For individuals who have knee osteoarthritis or total knee arthroplasty who receive cryoneurolysis of peripheral nerves, the evidence includes an RCT with 180 patients and a retrospective comparative study. Relevant outcomes include symptoms, functional outcomes, and quality of life. Cryoneurolysis in patients with knee osteoarthritis resulted in a greater decrease in WOMAC pain score, WOMAC total score, and visual analog scale score at 30 days compared with sham-treated controls. However, subsequent measurements showed no significant benefit of cryoneurolysis on WOMAC score at 60 days or visual analog scale scores at 60 or 90 days. Perioperative cryoneurolysis was shown in a retrospective comparison to reduce the length of stay and opioid use in patients undergoing total knee arthroplasty. These results need to be confirmed in an RCT. Several technical issues including the optimal number of applications for each nerve, the duration of treatment, and the duration of thawing before moving the cannula have not been resolved. The most effective method for determining probe insertion location (e.g., ultrasound-guided or based on anatomic landmarks) also need to be established. The evidence is insufficient to determine the effects of the technology on health outcomes.

For individuals who have plantar fasciitis who receive RFA of peripheral nerves, the evidence includes 2 RCTs. Relevant outcomes include symptoms, functional outcomes, and quality of life. One of the randomized trials only evaluated 17 patients, and assessment of randomized outcomes was limited to 4 weeks posttreatment. A second RCT evaluated 36 patients out to 12 weeks. The case series generally had small sample sizes, and many had methodologic deficiencies such as retrospective assessment of pain. To be more confident in the efficacy of this treatment, controlled trials with larger samples and longer follow-up would be necessary. The evidence is insufficient to determine the effects of the technology on health outcomes.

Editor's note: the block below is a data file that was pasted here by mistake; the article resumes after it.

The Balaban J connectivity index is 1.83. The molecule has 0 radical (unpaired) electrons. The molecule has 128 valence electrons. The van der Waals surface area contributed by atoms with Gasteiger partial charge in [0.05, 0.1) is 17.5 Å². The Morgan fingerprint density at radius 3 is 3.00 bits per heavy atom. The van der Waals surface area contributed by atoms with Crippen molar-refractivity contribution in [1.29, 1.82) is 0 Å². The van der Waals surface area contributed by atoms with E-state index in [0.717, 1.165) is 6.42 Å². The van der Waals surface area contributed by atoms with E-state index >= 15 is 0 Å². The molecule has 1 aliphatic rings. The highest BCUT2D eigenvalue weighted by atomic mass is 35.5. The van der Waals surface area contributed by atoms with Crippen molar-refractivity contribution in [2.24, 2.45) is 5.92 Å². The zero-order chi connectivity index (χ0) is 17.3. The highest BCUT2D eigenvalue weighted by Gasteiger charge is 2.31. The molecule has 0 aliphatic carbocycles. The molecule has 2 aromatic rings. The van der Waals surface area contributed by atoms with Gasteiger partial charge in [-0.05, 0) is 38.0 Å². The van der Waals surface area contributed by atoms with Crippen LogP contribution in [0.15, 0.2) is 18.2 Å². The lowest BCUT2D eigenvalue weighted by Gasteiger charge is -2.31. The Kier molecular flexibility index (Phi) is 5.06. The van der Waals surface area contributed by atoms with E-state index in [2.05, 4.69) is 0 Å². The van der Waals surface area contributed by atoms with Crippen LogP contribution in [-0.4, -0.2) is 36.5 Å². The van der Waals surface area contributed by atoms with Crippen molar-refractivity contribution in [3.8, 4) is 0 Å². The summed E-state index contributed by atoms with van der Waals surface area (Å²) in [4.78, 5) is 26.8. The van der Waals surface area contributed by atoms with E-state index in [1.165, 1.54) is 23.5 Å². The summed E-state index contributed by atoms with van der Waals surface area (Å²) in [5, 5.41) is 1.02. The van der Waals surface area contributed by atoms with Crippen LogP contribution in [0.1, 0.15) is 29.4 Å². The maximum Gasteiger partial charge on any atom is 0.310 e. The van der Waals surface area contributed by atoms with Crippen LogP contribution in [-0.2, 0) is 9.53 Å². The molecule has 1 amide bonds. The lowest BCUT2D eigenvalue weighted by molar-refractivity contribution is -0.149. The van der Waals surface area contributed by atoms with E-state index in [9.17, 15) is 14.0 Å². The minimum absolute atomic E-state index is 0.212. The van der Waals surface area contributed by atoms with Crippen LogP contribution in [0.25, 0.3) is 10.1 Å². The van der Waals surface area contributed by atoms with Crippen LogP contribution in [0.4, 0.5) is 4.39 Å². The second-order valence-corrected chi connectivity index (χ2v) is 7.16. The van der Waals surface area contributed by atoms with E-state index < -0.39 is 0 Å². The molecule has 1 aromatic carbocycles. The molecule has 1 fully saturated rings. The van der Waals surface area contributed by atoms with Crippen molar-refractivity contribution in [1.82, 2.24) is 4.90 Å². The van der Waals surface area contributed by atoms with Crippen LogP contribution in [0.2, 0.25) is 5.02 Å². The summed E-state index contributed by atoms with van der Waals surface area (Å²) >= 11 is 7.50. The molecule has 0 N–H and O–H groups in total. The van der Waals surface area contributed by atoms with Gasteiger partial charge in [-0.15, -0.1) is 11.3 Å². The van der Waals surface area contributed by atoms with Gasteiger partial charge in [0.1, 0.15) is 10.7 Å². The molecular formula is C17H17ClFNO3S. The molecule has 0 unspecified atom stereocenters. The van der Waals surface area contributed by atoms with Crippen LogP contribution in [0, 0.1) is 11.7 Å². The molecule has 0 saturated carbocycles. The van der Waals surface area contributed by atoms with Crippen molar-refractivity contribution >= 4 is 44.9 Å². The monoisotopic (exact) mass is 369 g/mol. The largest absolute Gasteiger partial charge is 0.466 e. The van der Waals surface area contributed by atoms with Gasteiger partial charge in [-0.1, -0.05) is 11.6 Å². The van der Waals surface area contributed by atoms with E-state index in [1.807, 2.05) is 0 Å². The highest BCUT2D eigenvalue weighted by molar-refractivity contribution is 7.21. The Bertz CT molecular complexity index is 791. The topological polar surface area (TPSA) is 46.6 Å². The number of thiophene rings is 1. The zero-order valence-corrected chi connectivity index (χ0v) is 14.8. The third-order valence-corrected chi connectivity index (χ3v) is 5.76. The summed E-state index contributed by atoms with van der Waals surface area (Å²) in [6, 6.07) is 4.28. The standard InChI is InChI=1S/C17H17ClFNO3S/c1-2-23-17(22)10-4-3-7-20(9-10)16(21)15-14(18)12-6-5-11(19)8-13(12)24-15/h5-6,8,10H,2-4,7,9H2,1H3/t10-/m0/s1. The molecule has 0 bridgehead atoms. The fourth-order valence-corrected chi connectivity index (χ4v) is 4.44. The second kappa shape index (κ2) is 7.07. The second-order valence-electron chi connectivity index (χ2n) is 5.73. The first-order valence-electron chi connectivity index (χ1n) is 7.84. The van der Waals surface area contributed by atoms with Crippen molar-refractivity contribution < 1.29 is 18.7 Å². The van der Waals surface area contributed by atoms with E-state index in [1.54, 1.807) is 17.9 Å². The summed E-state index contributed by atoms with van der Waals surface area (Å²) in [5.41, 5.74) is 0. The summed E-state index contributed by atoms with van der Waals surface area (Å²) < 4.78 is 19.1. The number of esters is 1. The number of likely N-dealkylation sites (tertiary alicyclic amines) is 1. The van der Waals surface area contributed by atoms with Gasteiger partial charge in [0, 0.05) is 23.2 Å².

The evidence for radiofrequency ablation for myofascial trigger points includes a small number of case-studies, and one case-series.  Limitations across published literature on RF and PRF in trigger-point therapy include small sample sizes, lack of a control group and the mechanism of therapeutic effect remains unknown. The evidence is insufficient to determine the effects of the technology on health outcomes.

Practice Guidelines and Position Statements

The American College of Foot and Ankle Surgeons

The American College of Foot and Ankle Surgeons (2018) issued consensus guidelines on the diagnosis and treatment of acquired infracalcaneal heel pain. The safety and efficacy of bipolar radiofrequency was listed as uncertain (neither appropriate nor inappropriate).

U.S. Preventive Services Task Force Recommendations

Not applicable.


Radiofrequency ablation, genicular neurotomy, Coblation, osteoarthritis, plantar fasciitis, SInergy®, NeuroTherm® NT 2000, cooled radiofrequency, pulsed radiofrequency, microtenotomy RF, Topaz procedure, trigger point, myofascial pain syndrome, iovera° cryoablation system, Cryo-Touch, RFA, COOLIEF


A number of radiofrequency (RF) generators and probes have been cleared for marketing by the U.S. Food and Drug Administration (FDA) through the 510(k) process. In 2005, the SInergy® (Kimberly Clark/Baylis), a water-cooled single-use probe, was cleared by FDA, listing the Baylis Pain Management Probe as a predicate device. The intended use is with a RF generator to create RF lesions in nervous tissue.


In September 2011, NeuroTherm® NT 2000 (NeuroTherm) was cleared for marketing by the U.S. Food and Drug Administration (FDA) through the 510(k) process. FDA determined that this device was substantially equivalent to existing devices for use in lesioning neural tissue. Existing predicate devices included the NeuroTherm NT 1000, Stryker Multi-Gen, and Cosman G4 RF Generator.


In 2013, the Cryo-Touch IV (iovera°; Myoscience) was cleared for marketing by FDA through the 510(k) process (K123516). Predicate devices were the Cryo-Touch II (K102021) and Cryo-Touch III (K120415).


In 2017, the COOLIEF Cooled Radiofrequency Probe (Avanos, previously known as Halyard Health) was cleared for marketing by the FDA through the 510(k) process to be used in conjunction with a radiofrequency generator to create lesions in nervous tissue (K163461). "The device is also indicated for creating radiofrequency lesions of the genicular nerves for the management of moderate to severe knee pain of more than 6 months with conservative therapy, including medication, in patients with radiologically-confirmed osteoarthritis (grade 2-4) and a positive response (> 50% reduction in pain) to a diagnostic genicular nerve block."



Coverage is subject to member’s specific benefits.  Group specific policy will supersede this policy when applicable.

ITS: Home Policy provisions apply.

FEP:  Special benefit consideration may apply.  Refer to member’s benefit plan.  FEP does not consider investigational if FDA approved and will be reviewed for medical necessity.




CPT Codes: